I’m not one of those politically correct bitches that want to ruin your fun. I am however, familiar with the concept of normalization and how it works. The comedian who made the joke was a dick. However, those of you who laughed at it even if it was nervous laughter are no better. Congratulations, assholes! You just normalized domestic violence! By laughing you told that bastard that it’s okay for him and others like him to beat up his girlfriend. You told me and every other woman in that room that it’s okay for men to hurt us because after all, it’s just a joke. Imagine that this guy is dating your daughter or your sister. Is it still funny? Is it still just a joke to you?

The Joke Writing Process

I’ve been asked how I come up with and write my jokes. The truth is, it’s really hard to explain this process without sounding like I’m being a smartass. Some of my jokes just come to me as I go about my day. That’s why the notebook in the featured image above looks like it’s seen a war. I never know when a joke is going to come to me, so my notebook is with me at all times.

IMG_2427.JPGThen there are the jokes that took a bit of work. For example, after sitting in a business meeting I thought to myself there’s a joke here, yet try as I might the joke didn’t come. So I brainstormed and wrote down reasons why people don’t really like going to business meetings and from that list, the joke was born.

 

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Some of the jokes that have come easy to me only appeared that way. Sometimes it took a bit of trial and error and some were more error. There’s a lot of crossing out and scribbling in my notebook from jokes I started writing before deciding to take them in a completely different direction.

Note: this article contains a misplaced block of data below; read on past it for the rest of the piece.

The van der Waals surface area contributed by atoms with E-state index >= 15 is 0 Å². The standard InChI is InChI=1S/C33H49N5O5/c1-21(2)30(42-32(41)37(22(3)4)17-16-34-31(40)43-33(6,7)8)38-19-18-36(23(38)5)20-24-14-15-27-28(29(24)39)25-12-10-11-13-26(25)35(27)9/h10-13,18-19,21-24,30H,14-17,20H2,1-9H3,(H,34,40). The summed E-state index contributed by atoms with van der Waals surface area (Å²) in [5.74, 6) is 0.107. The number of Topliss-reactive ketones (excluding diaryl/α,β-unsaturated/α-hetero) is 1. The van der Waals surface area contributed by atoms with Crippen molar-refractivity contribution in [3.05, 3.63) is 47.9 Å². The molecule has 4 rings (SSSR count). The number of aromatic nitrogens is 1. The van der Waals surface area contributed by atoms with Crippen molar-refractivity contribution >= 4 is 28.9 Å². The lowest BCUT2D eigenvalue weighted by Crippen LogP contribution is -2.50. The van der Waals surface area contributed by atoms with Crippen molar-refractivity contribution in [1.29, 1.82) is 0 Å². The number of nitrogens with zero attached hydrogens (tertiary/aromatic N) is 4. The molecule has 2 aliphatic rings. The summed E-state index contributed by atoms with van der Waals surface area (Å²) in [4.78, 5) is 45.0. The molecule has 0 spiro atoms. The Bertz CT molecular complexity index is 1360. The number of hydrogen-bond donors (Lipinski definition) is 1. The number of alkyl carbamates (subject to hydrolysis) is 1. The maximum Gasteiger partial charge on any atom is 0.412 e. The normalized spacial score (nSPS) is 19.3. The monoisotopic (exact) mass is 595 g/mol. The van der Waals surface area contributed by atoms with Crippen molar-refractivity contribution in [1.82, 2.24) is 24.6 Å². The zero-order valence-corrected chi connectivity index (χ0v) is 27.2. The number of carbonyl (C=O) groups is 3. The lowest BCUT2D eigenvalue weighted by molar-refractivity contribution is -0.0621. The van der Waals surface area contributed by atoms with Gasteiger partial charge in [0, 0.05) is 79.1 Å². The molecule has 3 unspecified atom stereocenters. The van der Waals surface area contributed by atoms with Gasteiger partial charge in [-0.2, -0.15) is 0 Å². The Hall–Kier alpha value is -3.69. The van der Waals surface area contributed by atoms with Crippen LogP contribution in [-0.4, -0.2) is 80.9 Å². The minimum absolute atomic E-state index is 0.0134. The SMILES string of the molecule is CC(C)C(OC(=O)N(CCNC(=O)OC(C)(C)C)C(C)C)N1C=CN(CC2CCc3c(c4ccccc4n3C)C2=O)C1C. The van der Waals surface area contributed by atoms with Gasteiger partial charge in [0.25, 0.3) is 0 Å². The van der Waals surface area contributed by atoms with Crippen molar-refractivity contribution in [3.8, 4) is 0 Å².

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This joke was mostly error

There are a few that pages where jokes may appear unfinished, but they’re not. While writing the beginning of the joke I may have stopped to Google something, gotten sidetracked, got distracted by a shiny object, or I may have been drunk while writing and fallen asleep. However, I always go back and finish it. I just do so on a different page.

Some comics will tell you that you need to follow a formula to write your jokes.

Premise + Act-out + punchline = joke

I tried following that formula and I just felt like it didn’t work for me. My writing felt forced like I was trying to be funny instead of just being funny. There’s a passage in the Tao Te Ching that tells us the more we sharpen a knife the duller it will become. We get so caught up in the rat race we call life that we forget how to just be. The same applied to me with my joke writing. I got so caught up in a formula that my writing came across as hackneyed and contrived, so I tossed the formula and just allowed myself to be funny. I’m not knocking the formula. If you use it and it works for you, great! The point is to find what works for you and keep writing.

How to Manage the Pre-show Jitters

Even people who have been doing stand-up comedy for decades still get nervous and jittery before a show. It’s normal and by no means unexpected. It doesn’t mean you’re not funny or that you should give up the mic for good. It’s completely okay. However, it can be a road block to you performing at the top of your comedic game, so it’s important that you learn to manage your pre-show nervousness.

I’m by no means claiming to be any kind of expert what with the fact that I’m a comedy toddler. I have certain things that I do that help me and if telling people about them helps one person, I’ll be happy just like if I go up and I make one person laugh I’m happy.